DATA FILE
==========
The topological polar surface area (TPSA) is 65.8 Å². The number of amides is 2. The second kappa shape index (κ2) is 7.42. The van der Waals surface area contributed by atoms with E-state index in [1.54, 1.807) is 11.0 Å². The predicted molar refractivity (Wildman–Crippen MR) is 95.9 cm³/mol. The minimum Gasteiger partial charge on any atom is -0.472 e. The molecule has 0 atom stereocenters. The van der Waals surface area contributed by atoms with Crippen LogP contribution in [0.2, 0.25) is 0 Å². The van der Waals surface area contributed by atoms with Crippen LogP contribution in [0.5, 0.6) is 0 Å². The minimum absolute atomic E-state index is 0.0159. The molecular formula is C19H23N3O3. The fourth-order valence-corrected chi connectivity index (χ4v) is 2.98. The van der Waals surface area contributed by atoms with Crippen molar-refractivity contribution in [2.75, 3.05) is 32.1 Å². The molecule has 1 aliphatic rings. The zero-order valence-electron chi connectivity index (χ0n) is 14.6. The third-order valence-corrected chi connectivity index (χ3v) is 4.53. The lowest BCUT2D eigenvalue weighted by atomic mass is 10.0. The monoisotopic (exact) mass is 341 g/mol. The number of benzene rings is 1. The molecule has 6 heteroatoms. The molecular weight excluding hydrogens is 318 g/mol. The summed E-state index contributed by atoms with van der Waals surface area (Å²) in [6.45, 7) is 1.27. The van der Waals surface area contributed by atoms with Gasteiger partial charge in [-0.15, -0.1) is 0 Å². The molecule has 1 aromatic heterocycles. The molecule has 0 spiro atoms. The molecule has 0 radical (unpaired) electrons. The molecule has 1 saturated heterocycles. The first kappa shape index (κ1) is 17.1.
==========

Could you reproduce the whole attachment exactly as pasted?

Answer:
The topological polar surface area (TPSA) is 65.8 Å². The number of amides is 2. The second kappa shape index (κ2) is 7.42. The van der Waals surface area contributed by atoms with E-state index in [1.54, 1.807) is 11.0 Å². The predicted molar refractivity (Wildman–Crippen MR) is 95.9 cm³/mol. The minimum Gasteiger partial charge on any atom is -0.472 e. The molecule has 0 atom stereocenters. The van der Waals surface area contributed by atoms with Crippen LogP contribution in [0.2, 0.25) is 0 Å². The van der Waals surface area contributed by atoms with Crippen LogP contribution in [0.5, 0.6) is 0 Å². The minimum absolute atomic E-state index is 0.0159. The molecular formula is C19H23N3O3. The fourth-order valence-corrected chi connectivity index (χ4v) is 2.98. The van der Waals surface area contributed by atoms with Crippen molar-refractivity contribution in [2.75, 3.05) is 32.1 Å². The molecule has 1 aliphatic rings. The zero-order valence-electron chi connectivity index (χ0n) is 14.6. The third-order valence-corrected chi connectivity index (χ3v) is 4.53. The lowest BCUT2D eigenvalue weighted by atomic mass is 10.0. The monoisotopic (exact) mass is 341 g/mol. The number of benzene rings is 1. The molecule has 6 heteroatoms. The molecular weight excluding hydrogens is 318 g/mol. The summed E-state index contributed by atoms with van der Waals surface area (Å²) in [6.45, 7) is 1.27. The van der Waals surface area contributed by atoms with Gasteiger partial charge in [-0.15, -0.1) is 0 Å². The molecule has 1 aromatic heterocycles. The molecule has 0 spiro atoms. The molecule has 0 radical (unpaired) electrons. The molecule has 1 saturated heterocycles. The first kappa shape index (κ1) is 17.1.